This is a brief excerpt from the document you requested from IFAR’s Art Law & Cultural Property Database.

Case Summary

In re Barnes Foundation

In re Barnes Found., 24 Fiduc. Rep. 2d 94 (Pa. Ct. Com. Pl., Jan. 29, 2004), expanding the Board; 25 Fiduc. Rep. 2d 39 (Pa. Ct. Com. Pl., Dec. 13, 2004), granting petition to relocate; 28 Fiduc. Rep.2d 258 (Pa. Ct. Com. Pl., 2008), denying standing; No. 58,788 (Pa. Ct. Com. Pl., 2011), aff'd, and imposing sanctions.

The Barnes Foundation (“the Foundation”) was established in 1922 by Dr. Albert C. Barnes (1872- 1951), an American medical doctor who made his fortune in the pharmaceutical business and used it to amass an art collection of exceptional breadth, quantity and quality.  Beginning in 1912, Barnes purchased and commissioned what turned out to be seminal Impressionist, Post-Impressionist, and Modernist works, as well as decorative arts, African sculpture, and furniture. Among them were 181 works by Renoir (the world’s largest single collection of Renoirs); 69 by Cézanne; 59 by Matisse, including Joy of Life; and works by Picasso, Van Gogh, Monet and Degas. In 2011, the Wall Street Journal reported that the collection was worth an estimated $25 billion.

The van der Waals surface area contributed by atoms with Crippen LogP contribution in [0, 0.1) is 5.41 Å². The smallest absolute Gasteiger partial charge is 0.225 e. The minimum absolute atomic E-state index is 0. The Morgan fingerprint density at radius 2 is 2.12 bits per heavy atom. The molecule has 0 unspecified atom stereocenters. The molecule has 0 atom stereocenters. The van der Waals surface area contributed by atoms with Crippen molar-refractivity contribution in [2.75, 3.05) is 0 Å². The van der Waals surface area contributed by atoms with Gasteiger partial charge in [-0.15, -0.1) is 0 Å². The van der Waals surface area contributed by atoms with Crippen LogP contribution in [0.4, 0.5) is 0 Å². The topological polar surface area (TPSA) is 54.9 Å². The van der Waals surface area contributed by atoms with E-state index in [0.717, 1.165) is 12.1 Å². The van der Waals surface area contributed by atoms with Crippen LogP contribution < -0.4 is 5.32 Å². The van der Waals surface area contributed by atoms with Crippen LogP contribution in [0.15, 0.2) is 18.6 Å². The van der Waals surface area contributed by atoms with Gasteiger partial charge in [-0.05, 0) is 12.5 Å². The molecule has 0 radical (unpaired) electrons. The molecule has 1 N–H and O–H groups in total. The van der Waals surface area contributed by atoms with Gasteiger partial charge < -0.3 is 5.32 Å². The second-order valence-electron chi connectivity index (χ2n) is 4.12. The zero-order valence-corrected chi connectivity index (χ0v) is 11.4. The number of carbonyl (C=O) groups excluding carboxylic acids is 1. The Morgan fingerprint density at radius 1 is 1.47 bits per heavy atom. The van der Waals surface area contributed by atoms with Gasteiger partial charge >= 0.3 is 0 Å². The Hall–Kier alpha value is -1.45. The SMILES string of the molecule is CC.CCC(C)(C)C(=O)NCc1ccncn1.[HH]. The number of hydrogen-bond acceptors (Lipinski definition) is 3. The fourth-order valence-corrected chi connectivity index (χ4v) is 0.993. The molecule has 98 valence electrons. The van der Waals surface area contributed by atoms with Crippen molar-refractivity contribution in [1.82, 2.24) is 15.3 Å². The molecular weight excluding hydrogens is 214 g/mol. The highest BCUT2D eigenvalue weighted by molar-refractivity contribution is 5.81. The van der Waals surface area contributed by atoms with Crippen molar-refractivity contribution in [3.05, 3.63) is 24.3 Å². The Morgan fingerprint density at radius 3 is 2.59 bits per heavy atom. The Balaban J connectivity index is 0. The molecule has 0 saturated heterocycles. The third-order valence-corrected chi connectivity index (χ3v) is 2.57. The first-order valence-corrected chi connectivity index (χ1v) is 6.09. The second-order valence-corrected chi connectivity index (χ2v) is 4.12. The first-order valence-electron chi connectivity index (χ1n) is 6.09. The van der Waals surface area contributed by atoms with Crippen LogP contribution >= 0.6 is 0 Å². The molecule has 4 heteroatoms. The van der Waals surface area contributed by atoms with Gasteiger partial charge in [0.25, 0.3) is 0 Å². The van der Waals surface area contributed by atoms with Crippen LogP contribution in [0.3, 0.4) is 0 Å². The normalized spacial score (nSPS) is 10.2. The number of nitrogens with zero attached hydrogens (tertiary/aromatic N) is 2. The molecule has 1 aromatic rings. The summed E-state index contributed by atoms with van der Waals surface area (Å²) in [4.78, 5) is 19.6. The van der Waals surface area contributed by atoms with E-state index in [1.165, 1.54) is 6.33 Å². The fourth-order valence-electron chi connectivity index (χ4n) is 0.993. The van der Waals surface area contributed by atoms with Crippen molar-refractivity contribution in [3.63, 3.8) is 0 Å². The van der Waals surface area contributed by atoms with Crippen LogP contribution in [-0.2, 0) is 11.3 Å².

Click here to subscribe to IFAR's Art Law & Cultural Property Database to access this and other documents about U.S. and international legislation and case law concerning the acquisition, authenticity, export, ownership, and copyright of art objects.